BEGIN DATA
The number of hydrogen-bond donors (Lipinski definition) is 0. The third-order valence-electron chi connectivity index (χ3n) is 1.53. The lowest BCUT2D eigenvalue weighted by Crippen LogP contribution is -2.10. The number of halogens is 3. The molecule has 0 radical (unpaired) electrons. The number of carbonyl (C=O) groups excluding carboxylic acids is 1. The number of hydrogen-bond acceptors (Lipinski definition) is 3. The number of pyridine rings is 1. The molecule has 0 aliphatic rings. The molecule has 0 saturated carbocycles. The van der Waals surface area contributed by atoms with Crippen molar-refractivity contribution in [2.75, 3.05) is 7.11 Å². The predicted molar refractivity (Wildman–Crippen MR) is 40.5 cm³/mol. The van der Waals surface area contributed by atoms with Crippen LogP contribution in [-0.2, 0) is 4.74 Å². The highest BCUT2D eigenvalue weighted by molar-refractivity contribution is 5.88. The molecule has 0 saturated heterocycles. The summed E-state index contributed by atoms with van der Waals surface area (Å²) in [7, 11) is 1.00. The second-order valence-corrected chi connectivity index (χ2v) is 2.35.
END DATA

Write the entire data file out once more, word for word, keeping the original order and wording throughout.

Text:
The number of hydrogen-bond donors (Lipinski definition) is 0. The third-order valence-electron chi connectivity index (χ3n) is 1.53. The lowest BCUT2D eigenvalue weighted by Crippen LogP contribution is -2.10. The number of halogens is 3. The molecule has 0 radical (unpaired) electrons. The number of carbonyl (C=O) groups excluding carboxylic acids is 1. The number of hydrogen-bond acceptors (Lipinski definition) is 3. The number of pyridine rings is 1. The molecule has 0 aliphatic rings. The molecule has 0 saturated carbocycles. The van der Waals surface area contributed by atoms with Crippen molar-refractivity contribution in [2.75, 3.05) is 7.11 Å². The predicted molar refractivity (Wildman–Crippen MR) is 40.5 cm³/mol. The van der Waals surface area contributed by atoms with Crippen LogP contribution in [-0.2, 0) is 4.74 Å². The highest BCUT2D eigenvalue weighted by molar-refractivity contribution is 5.88. The molecule has 0 saturated heterocycles. The summed E-state index contributed by atoms with van der Waals surface area (Å²) in [7, 11) is 1.00. The second-order valence-corrected chi connectivity index (χ2v) is 2.35.